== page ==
It would be easy, looking at the price action of REIT stocks on Wednesday (when some retail REITs generated the return equivalent of almost two years in dividends in a single day), to come to the conclusion that those buying REIT stocks this week are cavorting in La-La Land. Become a Complete Fool
And perhaps they are. The movement in REIT stocks these days certainly does reflect at least a modest amount of "heavy breathing." But perhaps there is also a bit of "method" in their madness.
The Blackstone/Vornado bidding war for EOP has turned more than a few heads, and has caused serious investors to revisit their cap rate assumptions when looking at their valuation models. Blackstone is far from an investment weirdo; they have a reputation of being a very savvy investor, not prone to overpaying for their acquisitions. And, of course, the very same can be said for Steve Roth. Accordingly, investors have marked down the cap rates used to value office REITs, causing these stocks to levitate.
But this realization hasn't, until very recently, filtered into other real estate sectors. Of course, cap rates for apartment assets have dropped significantly, commencing a few years ago, but sizeable cap rate compression has generally been limited to apartments and, now, to offices. Can investors be wondering whether retail real estate deserves the same treatment? Would that explain the 3-4% spikes in retail REITs such as GGP, MAC and SPG?
It sure could. Green Street's estimated NAV for, say, Macerich, is at $85.50, and is based upon company-average cap rates of 6% (nominal) and 5.3% (economic). So, the stock, at $102.20 as I write, is trading at an NAV premium of 19.5%. That would make MAC more than a tad expensive. But what if we adjust the cap rates we assign to MAC? The price paid for EOP's assets by Blackstone, at $55.50 per share, translates into cap rates for EOP's assets of 5.3% (nominal) and 4.4% (economic). And certainly not all of EOP's assets are located in hot markets such as Manhattan.
So would it be outrageous to think that Macerich's high-quality malls would trade, if exposed to the market, at an economic cap rate of 4.8%, which is 40 bps higher than that of EOP? After all, there is a lot of built-in NOI growth in the portfolio, malls are one of the most stable of all property types, and competition from new developments is very, very modest.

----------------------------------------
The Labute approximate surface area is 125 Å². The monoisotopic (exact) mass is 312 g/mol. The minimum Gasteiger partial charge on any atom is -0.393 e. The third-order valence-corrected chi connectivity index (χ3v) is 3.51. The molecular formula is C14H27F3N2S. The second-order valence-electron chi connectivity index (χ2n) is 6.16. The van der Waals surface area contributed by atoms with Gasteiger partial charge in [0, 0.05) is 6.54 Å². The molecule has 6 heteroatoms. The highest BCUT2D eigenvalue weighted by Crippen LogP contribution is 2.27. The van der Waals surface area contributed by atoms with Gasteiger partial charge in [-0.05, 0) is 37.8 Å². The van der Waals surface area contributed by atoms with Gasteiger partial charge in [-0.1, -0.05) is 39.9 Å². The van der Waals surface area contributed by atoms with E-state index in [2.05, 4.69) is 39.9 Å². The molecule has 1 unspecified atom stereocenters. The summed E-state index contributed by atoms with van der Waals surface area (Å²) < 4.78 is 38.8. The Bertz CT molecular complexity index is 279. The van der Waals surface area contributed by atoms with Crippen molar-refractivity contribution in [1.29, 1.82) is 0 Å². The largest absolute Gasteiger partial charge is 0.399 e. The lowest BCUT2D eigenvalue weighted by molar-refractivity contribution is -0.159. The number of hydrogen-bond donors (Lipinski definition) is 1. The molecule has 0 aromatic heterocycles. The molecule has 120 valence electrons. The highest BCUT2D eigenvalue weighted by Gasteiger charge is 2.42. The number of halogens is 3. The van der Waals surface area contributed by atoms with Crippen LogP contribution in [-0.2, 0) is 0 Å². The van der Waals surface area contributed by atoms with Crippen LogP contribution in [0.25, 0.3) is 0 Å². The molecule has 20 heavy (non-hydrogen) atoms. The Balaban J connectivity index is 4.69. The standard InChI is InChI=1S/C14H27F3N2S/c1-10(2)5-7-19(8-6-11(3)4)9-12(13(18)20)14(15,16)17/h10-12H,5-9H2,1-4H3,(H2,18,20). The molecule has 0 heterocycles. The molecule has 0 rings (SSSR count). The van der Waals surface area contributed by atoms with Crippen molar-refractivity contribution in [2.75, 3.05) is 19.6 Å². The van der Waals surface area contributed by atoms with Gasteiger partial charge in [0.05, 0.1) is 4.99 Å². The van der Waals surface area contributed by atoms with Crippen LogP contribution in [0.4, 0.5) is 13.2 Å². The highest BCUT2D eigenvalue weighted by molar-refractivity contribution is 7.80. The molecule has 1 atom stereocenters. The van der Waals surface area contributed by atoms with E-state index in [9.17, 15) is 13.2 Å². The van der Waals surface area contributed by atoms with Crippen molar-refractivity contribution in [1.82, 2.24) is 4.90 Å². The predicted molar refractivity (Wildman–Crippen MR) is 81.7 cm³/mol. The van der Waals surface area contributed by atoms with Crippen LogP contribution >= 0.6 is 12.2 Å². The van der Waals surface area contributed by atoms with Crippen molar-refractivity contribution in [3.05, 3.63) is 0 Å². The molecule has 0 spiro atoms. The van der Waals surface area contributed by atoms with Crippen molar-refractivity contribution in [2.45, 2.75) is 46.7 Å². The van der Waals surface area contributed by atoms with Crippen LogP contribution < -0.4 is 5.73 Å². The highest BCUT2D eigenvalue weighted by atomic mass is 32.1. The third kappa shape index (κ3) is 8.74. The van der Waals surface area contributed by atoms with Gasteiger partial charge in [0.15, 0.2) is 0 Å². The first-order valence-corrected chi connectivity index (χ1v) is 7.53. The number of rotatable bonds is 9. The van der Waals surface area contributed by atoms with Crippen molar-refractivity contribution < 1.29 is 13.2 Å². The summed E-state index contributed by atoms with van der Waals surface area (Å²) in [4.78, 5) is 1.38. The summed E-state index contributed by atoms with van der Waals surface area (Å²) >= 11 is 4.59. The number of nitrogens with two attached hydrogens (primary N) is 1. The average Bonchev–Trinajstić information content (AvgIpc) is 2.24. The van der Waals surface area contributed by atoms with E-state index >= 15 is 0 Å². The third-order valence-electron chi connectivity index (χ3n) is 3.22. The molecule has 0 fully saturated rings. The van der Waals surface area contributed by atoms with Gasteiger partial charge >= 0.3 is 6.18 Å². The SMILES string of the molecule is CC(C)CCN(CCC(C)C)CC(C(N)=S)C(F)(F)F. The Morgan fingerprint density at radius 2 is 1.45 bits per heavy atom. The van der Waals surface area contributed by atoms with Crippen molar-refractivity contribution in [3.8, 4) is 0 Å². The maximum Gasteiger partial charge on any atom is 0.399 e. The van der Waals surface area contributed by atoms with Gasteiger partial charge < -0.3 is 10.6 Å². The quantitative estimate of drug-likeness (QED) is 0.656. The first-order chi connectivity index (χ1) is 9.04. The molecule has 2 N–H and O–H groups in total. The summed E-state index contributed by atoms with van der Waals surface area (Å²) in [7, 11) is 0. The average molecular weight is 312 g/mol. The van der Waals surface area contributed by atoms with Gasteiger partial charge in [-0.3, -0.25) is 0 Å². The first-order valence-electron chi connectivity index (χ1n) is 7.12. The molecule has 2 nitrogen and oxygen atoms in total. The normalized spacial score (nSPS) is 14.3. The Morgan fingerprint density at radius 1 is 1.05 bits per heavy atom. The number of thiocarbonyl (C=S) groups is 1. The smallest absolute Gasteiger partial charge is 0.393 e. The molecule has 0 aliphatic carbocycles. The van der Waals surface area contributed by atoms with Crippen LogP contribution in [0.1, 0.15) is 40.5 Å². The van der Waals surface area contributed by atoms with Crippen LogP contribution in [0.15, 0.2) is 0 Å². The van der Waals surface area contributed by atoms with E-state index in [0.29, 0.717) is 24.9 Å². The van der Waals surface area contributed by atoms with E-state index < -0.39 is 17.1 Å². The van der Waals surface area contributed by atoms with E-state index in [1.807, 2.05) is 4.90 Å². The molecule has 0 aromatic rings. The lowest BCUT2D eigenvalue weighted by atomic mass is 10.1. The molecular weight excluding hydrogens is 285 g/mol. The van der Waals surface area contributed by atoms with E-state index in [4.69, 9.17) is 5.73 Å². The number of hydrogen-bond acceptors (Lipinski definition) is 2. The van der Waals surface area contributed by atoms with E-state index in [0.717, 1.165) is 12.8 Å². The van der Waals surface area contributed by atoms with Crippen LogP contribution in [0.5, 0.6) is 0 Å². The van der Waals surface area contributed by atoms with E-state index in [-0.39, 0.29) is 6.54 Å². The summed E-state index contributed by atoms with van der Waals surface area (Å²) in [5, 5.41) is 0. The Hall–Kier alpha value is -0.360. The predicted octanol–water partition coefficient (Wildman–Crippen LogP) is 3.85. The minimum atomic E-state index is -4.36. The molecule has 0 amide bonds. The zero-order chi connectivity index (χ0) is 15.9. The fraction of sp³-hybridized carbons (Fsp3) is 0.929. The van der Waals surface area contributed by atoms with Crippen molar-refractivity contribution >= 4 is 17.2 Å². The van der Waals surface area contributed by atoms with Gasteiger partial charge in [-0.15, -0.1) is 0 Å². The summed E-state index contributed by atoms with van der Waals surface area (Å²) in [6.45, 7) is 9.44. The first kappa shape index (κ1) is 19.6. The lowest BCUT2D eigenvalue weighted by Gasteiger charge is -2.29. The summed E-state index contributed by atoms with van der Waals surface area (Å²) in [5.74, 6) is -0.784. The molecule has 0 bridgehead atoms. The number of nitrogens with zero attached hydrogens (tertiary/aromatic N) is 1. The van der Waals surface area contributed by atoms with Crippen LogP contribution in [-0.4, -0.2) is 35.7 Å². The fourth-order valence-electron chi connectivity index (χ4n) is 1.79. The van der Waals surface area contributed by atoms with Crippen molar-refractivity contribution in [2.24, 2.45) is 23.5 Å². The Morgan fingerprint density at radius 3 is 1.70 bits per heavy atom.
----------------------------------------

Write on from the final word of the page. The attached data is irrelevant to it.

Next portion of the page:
Applying an economic cap rate of 4.8% (rather than the 5.3% now being used by Green Street) would result in an NAV estimate for Macerich, using all of Green Street's other assumptions for the values of its assets and liabilities, of $102.69 -- suggesting that MAC's stock is now trading at an NAV discount. And this, of course, allows us to conclude that MAC stock isn't overvalued after all. A similar exercise could be used for other retail REITs with property of high quality in protected markets.
So it's certainly possible to conclude that REIT stocks are overvalued at the present time, and investors' emotions can justifiably be described as frothy; a couple of down-days should certainly be expected. However, if serious investors are today willing to accept initial returns of 4.4% on good quality commercial real estate assets and believe that internal rates of return on these assets over a period of a few years will be acceptable (perhaps something like 7.5% unlevered, as Blackstone and Vornado were apparently willing to do), well, perhaps today's buyers of the shares of the retail REITs with the best quality assets are not so crazy after all.
Anyway, something to think about before dumping all of our REIT shares.
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It would be easy, looking at the price action of REIT stocks on Wednesday (when some retail REITs generated the return equivalent of almost two years in dividends in a single day), to come to the conclusion that those buying REIT stocks this week are cavorting in La-La Land.
Become a Complete Fool